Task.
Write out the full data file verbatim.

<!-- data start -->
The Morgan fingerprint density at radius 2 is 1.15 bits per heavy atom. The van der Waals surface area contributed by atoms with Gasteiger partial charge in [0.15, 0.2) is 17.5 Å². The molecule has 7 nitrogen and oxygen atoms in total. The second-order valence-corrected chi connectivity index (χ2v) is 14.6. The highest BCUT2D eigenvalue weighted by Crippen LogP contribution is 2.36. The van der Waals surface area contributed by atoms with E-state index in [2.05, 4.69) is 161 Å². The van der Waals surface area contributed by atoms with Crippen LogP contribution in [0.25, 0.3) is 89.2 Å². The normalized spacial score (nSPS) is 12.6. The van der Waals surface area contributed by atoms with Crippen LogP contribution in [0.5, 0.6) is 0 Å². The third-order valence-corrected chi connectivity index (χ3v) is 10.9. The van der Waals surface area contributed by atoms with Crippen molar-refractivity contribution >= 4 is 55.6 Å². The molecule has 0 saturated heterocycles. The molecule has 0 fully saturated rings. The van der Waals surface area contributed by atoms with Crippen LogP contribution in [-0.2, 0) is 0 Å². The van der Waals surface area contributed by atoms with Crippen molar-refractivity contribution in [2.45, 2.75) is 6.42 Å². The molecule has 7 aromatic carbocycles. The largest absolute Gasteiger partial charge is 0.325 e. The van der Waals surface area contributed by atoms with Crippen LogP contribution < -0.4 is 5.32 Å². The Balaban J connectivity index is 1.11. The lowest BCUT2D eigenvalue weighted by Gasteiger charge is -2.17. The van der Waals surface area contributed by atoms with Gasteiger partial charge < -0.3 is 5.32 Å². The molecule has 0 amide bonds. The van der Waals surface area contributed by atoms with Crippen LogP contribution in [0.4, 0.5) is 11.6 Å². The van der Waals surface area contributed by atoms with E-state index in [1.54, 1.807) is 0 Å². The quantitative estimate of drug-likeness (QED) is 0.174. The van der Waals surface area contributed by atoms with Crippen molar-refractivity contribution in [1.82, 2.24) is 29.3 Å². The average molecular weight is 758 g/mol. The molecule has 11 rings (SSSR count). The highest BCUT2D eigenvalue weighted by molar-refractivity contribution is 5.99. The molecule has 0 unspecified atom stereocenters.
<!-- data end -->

The Morgan fingerprint density at radius 2 is 1.15 bits per heavy atom. The van der Waals surface area contributed by atoms with Gasteiger partial charge in [0.15, 0.2) is 17.5 Å². The molecule has 7 nitrogen and oxygen atoms in total. The second-order valence-corrected chi connectivity index (χ2v) is 14.6. The highest BCUT2D eigenvalue weighted by Crippen LogP contribution is 2.36. The van der Waals surface area contributed by atoms with E-state index in [2.05, 4.69) is 161 Å². The van der Waals surface area contributed by atoms with Crippen LogP contribution in [0.25, 0.3) is 89.2 Å². The normalized spacial score (nSPS) is 12.6. The van der Waals surface area contributed by atoms with Crippen LogP contribution in [0.5, 0.6) is 0 Å². The third-order valence-corrected chi connectivity index (χ3v) is 10.9. The van der Waals surface area contributed by atoms with Crippen molar-refractivity contribution >= 4 is 55.6 Å². The molecule has 0 saturated heterocycles. The molecule has 0 fully saturated rings. The van der Waals surface area contributed by atoms with Crippen LogP contribution in [-0.2, 0) is 0 Å². The van der Waals surface area contributed by atoms with Crippen molar-refractivity contribution in [2.45, 2.75) is 6.42 Å². The molecule has 7 aromatic carbocycles. The largest absolute Gasteiger partial charge is 0.325 e. The van der Waals surface area contributed by atoms with Crippen LogP contribution < -0.4 is 5.32 Å². The Balaban J connectivity index is 1.11. The lowest BCUT2D eigenvalue weighted by Gasteiger charge is -2.17. The van der Waals surface area contributed by atoms with Gasteiger partial charge < -0.3 is 5.32 Å². The molecule has 0 amide bonds. The van der Waals surface area contributed by atoms with Crippen LogP contribution in [0.4, 0.5) is 11.6 Å². The van der Waals surface area contributed by atoms with E-state index in [1.54, 1.807) is 0 Å². The quantitative estimate of drug-likeness (QED) is 0.174. The van der Waals surface area contributed by atoms with Crippen molar-refractivity contribution in [1.82, 2.24) is 29.3 Å². The average molecular weight is 758 g/mol. The molecule has 11 rings (SSSR count). The highest BCUT2D eigenvalue weighted by molar-refractivity contribution is 5.99. The molecule has 0 unspecified atom stereocenters.